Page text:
Why I Farm – Alpers Farm

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Legacy in progress

Robert Alpers leads by example to preserve his family farm, promote agricultural industry

By Allison Jenkins, Mill Creek Communications Services

What do a contingent of Chinese grain buyers and a group of urban school teachers have in common?

They’ve all been guests on the Prairie Home farm of Robert Alpers, whose commitment to advancing agriculture extends well beyond the boundaries of his family’s 4,500-acre row-crop and cattle operation. He says improving relations among producers and consumers is as important as improving the farm for future generations. That’s why he embraces the opportunity to host farm tours and lead organizations such as the Missouri Soybean Merchandising Council, representing district five on its board of directors, overseeing checkoff investments and serving as secretary/treasurer.

“There are fewer and fewer of us farmers to speak up, so we need to be advocates for agriculture,” Robert says. “We need to make sure everyone understands it’s important to us to keep our land and livestock healthy and productive. Farmers are the start, and the consumer is the finish. We’re all just a big team.”

Such forward-thinking philosophy is among the reasons Robert was recognized in December with the Missouri Agriculture Soybean Legacy Award, given to a producer who exemplifies “great leadership in their field of agriculture” and is positioned “to meet future economic and business challenges.”

“The word ‘legacy’ to me means carrying on to the future and being more than sustainable,” the 59-year-old says. “I hear that term a lot, but I like the word ‘progressive’ instead. To me, it’s about improving this farm for the next generation and giving them an opportunity to make it even better.”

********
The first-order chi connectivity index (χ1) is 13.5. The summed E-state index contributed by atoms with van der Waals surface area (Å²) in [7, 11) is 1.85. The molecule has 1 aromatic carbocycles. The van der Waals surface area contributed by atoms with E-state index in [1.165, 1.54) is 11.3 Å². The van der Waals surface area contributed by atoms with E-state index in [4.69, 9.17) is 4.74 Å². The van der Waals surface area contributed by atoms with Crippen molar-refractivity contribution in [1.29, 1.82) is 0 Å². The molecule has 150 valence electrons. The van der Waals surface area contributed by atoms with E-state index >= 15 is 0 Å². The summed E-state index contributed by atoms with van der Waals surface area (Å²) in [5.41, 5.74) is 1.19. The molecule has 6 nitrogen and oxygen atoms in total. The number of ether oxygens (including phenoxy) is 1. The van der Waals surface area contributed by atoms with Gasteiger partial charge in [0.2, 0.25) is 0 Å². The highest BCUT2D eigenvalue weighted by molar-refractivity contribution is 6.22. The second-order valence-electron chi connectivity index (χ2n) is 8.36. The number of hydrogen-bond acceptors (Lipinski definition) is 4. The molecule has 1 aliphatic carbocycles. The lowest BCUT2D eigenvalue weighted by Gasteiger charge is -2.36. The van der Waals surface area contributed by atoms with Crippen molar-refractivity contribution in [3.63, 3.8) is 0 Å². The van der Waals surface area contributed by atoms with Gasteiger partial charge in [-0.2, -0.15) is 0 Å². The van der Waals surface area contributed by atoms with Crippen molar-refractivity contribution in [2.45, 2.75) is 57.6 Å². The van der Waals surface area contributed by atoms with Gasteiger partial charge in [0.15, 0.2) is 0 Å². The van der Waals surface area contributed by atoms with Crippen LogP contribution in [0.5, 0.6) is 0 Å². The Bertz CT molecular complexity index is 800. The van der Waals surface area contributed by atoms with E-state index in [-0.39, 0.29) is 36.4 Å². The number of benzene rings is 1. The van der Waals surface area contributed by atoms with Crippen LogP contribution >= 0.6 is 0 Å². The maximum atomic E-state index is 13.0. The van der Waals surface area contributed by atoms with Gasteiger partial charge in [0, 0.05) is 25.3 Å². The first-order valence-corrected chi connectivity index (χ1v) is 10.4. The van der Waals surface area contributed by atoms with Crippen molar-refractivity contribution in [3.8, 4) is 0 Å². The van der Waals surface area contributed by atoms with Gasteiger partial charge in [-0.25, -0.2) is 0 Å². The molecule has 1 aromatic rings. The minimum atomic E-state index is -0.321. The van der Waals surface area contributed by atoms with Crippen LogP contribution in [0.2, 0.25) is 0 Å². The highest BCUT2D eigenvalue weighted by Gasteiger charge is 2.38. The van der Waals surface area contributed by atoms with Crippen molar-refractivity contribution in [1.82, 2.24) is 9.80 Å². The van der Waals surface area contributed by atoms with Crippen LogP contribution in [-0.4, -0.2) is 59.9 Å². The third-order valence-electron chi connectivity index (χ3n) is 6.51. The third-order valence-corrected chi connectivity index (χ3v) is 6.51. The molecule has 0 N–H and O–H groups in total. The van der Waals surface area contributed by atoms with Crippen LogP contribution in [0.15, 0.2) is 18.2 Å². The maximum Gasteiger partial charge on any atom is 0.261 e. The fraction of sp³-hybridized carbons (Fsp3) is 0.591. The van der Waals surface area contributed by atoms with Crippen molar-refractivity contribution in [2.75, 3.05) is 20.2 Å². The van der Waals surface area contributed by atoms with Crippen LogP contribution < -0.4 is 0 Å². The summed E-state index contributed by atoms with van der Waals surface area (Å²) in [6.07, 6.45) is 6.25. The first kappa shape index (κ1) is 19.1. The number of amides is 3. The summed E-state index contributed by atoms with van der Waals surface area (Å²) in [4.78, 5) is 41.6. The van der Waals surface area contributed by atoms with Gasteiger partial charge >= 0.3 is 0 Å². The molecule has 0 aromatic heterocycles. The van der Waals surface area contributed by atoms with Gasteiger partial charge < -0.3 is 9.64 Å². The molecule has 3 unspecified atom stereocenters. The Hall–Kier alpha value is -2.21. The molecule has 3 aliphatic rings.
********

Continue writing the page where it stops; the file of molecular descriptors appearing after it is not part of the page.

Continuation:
The Alpers farm legacy began with Robert’s parents, Dorsey and Libby, who established the operation in the early 1960s and then transitioned it to their three sons. Robert and his brothers farmed together until the eldest, Gary died of esophageal cancer three years ago. Their younger brother, Mark, decided to phase himself out of the operation at the time.

“It was quite a shocker,” Robert says. “Luckily, we had estate plans in place. I can’t stress the importance of that enough for farm families. We’d been working on ours for years before we even knew he was sick. We designed it for retirement or death. Unfortunately, death came first.”

Now, the family farm is transitioning again as Robert’s 32-year-old son, Nathan, begins to take over the operation, which includes corn, soybeans, 500 head of commercial cattle and a small herd of registered Simmental. Although they’re not involved in the farm, daughters Shanna Henderson and Heather Wilson also live near Robert and his wife, Kathy, who have five grandchildren as well.

“I think that’s the best blessing I’ve ever had — to be close to all my kids — and get to work with one of them is a great feeling,” Robert says. “Nathan has wanted to farm ever since he could walk, and I believe this is his calling. He has the same goals as I do. Make the farm better and more fertile, keep erosion to a minimum, and just do a good job overall.”

Incorporating cover crops is one of the progressive moves the father-son team has implemented in recent years to control erosion on their rolling landscape in central Missouri.

“We have to protect the soil because it’s so fragile,” Robert says. “Once it’s gone, it’s gone.”

Despite farming’s inherent changes and challenges, the veteran producer says he can’t imagine a better way of life.

“There’s still nothing that compares to walking out in your field, when the plants are knee-high and the sun is coming up and there’s dew on the leaves,” he says. “It’s a real special feeling you just can’t get anywhere else.”

Find more stories like this at MOSoy.org!